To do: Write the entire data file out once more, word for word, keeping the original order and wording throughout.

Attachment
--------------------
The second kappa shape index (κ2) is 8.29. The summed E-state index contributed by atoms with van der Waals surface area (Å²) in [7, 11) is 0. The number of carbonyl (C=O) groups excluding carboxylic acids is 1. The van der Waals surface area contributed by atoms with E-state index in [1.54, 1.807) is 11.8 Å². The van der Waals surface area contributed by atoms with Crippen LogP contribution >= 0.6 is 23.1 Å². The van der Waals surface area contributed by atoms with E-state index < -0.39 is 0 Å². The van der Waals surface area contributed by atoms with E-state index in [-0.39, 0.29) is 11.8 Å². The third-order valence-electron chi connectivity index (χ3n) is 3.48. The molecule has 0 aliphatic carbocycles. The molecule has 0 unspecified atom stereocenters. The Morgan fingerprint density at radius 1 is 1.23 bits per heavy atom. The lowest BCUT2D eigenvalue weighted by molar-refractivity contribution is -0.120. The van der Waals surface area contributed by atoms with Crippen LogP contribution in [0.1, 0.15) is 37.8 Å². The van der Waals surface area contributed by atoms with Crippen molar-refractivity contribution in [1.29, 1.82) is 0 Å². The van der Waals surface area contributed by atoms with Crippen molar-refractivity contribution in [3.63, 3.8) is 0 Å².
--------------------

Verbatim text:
The second kappa shape index (κ2) is 8.29. The summed E-state index contributed by atoms with van der Waals surface area (Å²) in [7, 11) is 0. The number of carbonyl (C=O) groups excluding carboxylic acids is 1. The van der Waals surface area contributed by atoms with E-state index in [1.54, 1.807) is 11.8 Å². The van der Waals surface area contributed by atoms with Crippen LogP contribution >= 0.6 is 23.1 Å². The van der Waals surface area contributed by atoms with E-state index < -0.39 is 0 Å². The van der Waals surface area contributed by atoms with E-state index in [-0.39, 0.29) is 11.8 Å². The third-order valence-electron chi connectivity index (χ3n) is 3.48. The molecule has 0 aliphatic carbocycles. The molecule has 0 unspecified atom stereocenters. The Morgan fingerprint density at radius 1 is 1.23 bits per heavy atom. The lowest BCUT2D eigenvalue weighted by molar-refractivity contribution is -0.120. The van der Waals surface area contributed by atoms with Crippen LogP contribution in [0.1, 0.15) is 37.8 Å². The van der Waals surface area contributed by atoms with Crippen molar-refractivity contribution in [1.29, 1.82) is 0 Å². The van der Waals surface area contributed by atoms with Crippen molar-refractivity contribution in [3.63, 3.8) is 0 Å².